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PGS, in partnership with TGS, has been acquiring modern 3D GeoStreamer data offshore Newfoundland and Labrador since 2015. The availability of such data has been a critical component in the success of the Call for Bids from 2015 through 2020. Access to 3D data provides confidence when bidding on prize blocks and the use of high-end technology shortens the time to first drill and potentially first oil. The PGS/TGS data library comprises approximately 35 000 sq. km of 3D data in the Eastern Newfoundland region defined under the Land Tenure System. The Call for Bids in this area closes in November 2022. High-end imaging technology, like PGS Ultima, and quantitative interpretation workflows clearly demonstrate significant prospectivity in the region, and particularly in the underexplored Orphan Basin.
Large-scale Paleogene marine fan systems align along the shelf margin off the northeast coast of Newfoundland. The shallow water, multiples and velocity contrasts in the upper section are the main challenges for derisking the main lead (yellow ellipse). The uplift from PGS Ultima improves the understanding of such prospects within the Blomidon survey.
In a traditional sequential imaging workflow, velocity and reflectivity are inverted separately. Exploration teams must wait until the end of the data processing phase to be able to generate a density attribute from the data. PGS Ultima implements Full Waveform Inversion (FWI) and Least Squares Migration (LSM) in a joint scheme and updates both velocity and reflectivity simultaneously at each iteration. It is a data-driven approach and can be run very quickly to deliver direct estimates of the subsurface velocity, reflectivity, and their derivatives, e.g., relative impedance and relative density.
PGS Ultima requires minimal pre-processing of the input data and can be run very quickly, enabling the technical teams to perform prospectivity and lead assessments ahead of exploration bidding rounds. Improved structural resolution, signal-to-noise ratio, suppressed multiples, and better reservoir definition provide confidence to the interpreters.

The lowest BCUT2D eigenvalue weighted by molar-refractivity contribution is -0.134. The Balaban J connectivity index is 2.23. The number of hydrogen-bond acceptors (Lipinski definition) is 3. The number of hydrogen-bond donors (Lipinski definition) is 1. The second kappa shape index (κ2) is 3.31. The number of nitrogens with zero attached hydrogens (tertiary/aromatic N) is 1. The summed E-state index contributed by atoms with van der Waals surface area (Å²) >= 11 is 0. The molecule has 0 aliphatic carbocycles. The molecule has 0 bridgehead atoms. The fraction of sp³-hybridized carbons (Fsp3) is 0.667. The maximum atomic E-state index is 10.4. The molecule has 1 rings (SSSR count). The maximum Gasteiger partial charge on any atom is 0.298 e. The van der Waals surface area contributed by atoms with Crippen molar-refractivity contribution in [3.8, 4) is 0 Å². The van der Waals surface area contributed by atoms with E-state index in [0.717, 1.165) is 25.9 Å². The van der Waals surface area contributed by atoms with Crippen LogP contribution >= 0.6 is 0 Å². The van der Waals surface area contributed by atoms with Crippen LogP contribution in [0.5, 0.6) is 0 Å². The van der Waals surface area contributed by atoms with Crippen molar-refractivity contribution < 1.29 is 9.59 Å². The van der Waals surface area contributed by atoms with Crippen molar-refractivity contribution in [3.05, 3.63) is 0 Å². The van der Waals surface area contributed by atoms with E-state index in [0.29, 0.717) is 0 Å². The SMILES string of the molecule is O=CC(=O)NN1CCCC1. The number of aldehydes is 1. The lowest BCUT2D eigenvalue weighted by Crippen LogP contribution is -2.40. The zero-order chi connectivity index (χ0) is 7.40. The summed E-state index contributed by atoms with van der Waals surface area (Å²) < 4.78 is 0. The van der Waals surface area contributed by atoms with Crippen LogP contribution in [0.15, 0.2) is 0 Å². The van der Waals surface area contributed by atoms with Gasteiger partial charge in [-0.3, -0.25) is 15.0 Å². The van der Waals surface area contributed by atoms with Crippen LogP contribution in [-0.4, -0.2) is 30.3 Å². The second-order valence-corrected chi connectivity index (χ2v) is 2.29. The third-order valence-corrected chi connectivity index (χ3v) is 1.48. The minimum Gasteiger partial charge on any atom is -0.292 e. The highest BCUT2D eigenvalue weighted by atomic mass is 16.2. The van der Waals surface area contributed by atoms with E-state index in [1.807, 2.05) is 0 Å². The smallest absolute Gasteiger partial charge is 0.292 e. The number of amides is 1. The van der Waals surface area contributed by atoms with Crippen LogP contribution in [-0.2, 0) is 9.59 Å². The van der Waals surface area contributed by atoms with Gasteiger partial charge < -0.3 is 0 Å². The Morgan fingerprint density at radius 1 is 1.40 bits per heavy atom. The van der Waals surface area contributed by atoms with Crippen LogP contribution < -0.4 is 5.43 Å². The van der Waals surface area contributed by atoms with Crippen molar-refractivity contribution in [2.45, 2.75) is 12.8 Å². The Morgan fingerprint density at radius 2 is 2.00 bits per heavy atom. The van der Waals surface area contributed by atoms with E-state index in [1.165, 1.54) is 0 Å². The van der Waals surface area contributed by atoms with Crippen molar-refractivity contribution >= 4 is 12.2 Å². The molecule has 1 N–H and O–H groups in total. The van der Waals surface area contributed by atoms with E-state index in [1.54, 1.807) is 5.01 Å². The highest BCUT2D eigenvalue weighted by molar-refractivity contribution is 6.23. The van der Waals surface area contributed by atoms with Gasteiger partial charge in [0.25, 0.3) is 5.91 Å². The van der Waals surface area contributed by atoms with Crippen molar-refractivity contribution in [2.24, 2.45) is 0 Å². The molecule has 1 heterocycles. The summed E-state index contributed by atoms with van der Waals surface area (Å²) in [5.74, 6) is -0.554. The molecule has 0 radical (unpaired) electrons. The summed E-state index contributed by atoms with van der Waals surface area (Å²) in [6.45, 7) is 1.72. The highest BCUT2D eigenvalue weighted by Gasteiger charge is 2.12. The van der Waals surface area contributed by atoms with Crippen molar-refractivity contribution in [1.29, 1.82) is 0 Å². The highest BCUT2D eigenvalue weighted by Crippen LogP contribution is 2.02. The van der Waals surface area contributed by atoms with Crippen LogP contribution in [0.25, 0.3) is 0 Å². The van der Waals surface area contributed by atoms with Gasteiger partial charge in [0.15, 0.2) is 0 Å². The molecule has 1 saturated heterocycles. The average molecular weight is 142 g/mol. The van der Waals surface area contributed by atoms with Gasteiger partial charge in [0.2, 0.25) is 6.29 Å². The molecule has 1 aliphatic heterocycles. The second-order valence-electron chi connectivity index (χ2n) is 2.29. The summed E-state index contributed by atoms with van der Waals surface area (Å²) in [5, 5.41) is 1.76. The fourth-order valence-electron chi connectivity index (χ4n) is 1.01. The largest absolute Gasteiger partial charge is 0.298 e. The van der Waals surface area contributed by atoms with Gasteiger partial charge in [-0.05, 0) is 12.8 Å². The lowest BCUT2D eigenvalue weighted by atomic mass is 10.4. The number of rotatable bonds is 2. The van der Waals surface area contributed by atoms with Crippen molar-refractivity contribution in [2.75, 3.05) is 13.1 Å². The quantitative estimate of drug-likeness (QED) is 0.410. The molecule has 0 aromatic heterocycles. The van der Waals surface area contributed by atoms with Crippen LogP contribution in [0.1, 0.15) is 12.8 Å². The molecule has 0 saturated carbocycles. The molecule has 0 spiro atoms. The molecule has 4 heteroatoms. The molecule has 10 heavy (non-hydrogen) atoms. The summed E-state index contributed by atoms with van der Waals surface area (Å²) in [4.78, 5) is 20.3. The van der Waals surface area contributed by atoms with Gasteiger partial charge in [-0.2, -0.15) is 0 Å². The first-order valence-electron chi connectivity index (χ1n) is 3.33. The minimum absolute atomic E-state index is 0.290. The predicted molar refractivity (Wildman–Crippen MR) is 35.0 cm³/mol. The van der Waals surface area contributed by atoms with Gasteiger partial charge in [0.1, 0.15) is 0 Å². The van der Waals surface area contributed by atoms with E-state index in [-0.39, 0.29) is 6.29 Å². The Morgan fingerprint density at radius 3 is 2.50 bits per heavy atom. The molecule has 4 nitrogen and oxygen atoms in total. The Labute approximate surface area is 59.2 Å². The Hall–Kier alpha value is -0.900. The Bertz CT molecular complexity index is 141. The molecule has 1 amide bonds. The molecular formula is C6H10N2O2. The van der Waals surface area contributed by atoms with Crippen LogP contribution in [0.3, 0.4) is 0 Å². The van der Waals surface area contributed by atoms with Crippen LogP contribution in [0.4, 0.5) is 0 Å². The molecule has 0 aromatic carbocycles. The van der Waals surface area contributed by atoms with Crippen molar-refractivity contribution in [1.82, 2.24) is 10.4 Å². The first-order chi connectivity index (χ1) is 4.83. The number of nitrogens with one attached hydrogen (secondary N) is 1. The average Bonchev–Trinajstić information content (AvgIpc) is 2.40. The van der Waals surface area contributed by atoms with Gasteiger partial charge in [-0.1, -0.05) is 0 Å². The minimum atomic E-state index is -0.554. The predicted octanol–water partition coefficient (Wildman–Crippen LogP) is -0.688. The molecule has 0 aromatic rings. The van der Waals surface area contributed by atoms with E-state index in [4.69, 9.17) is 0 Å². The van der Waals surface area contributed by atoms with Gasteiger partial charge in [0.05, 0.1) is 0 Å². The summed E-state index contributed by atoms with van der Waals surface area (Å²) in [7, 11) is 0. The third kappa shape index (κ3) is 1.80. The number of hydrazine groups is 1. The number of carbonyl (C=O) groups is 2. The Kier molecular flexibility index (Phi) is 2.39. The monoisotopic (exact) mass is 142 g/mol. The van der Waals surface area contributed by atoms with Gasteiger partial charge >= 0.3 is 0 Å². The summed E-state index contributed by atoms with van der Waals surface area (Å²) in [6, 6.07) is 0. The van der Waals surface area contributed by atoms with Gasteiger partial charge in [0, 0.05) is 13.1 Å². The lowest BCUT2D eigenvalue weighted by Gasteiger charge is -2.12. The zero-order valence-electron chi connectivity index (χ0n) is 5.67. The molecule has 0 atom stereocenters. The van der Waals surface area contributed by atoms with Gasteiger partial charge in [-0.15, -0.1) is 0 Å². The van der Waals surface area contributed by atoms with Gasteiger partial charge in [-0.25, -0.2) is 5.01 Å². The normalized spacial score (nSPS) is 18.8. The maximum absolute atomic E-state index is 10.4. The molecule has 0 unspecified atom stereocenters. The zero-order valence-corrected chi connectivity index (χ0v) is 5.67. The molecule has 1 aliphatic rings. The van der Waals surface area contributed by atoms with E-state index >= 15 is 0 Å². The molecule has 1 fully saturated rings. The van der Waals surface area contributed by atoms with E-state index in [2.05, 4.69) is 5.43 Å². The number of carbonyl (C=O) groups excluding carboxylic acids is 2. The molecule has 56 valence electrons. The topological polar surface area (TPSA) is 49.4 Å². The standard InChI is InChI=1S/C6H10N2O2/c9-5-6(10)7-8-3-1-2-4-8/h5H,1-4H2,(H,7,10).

Scroll left and right to view these relative impedance and density images (KPSTM on the left and PGS Ultima on the right of each). They illustrate critical elastic parameters needed for reservoir understanding and the significant uplift of the simultaneous inversion. The left-hand-side of the relative density image (right) has been obtained by a comprehensive pre-stack simultaneous inversion using ultra-far stack angle stack whereas the density on the right-hand-side is an efficient by-product of the PGS Ultima inversion. The improvements are clearly seen in terms of signal-to-noise ratio, seismic event continuity, and image sharpness.
The left image is the relative impedance property extracted right at the reservoir interval. There are two potential reservoir features shown on the map. Both are notionally interpreted as marine fans. The primary target is shown with an orange outline. The second fan (yellow) is positioned further in the distal part of the map. Since it overlaps with the primary fan and widens the potential reservoir area it was necessary to assess it carefully for possible risks. An overlay of the density and the relative impedance is shown on the right. The secondary fan demonstrates a break in relative density, signaling a change in the reservoir property or a fluid change.
PGS Ultima is a good solution when time is critical, for example, if processing overlaps with a bid round schedule and puts exploration teams under pressure to meet deadlines. It is a fast data-driven approach that delivers direct estimates of the subsurface velocity, reflectivity, and their derivatives, e.g., relative impedance and relative density. Depending on the geological setting and the target level, it can start from minimal pre-processed input data and can be run very effectively, enabling the technical teams to perform prospectivity and risk assessments in a shorter time frame.
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Area Manager, Canada
Senior QI Geoscientist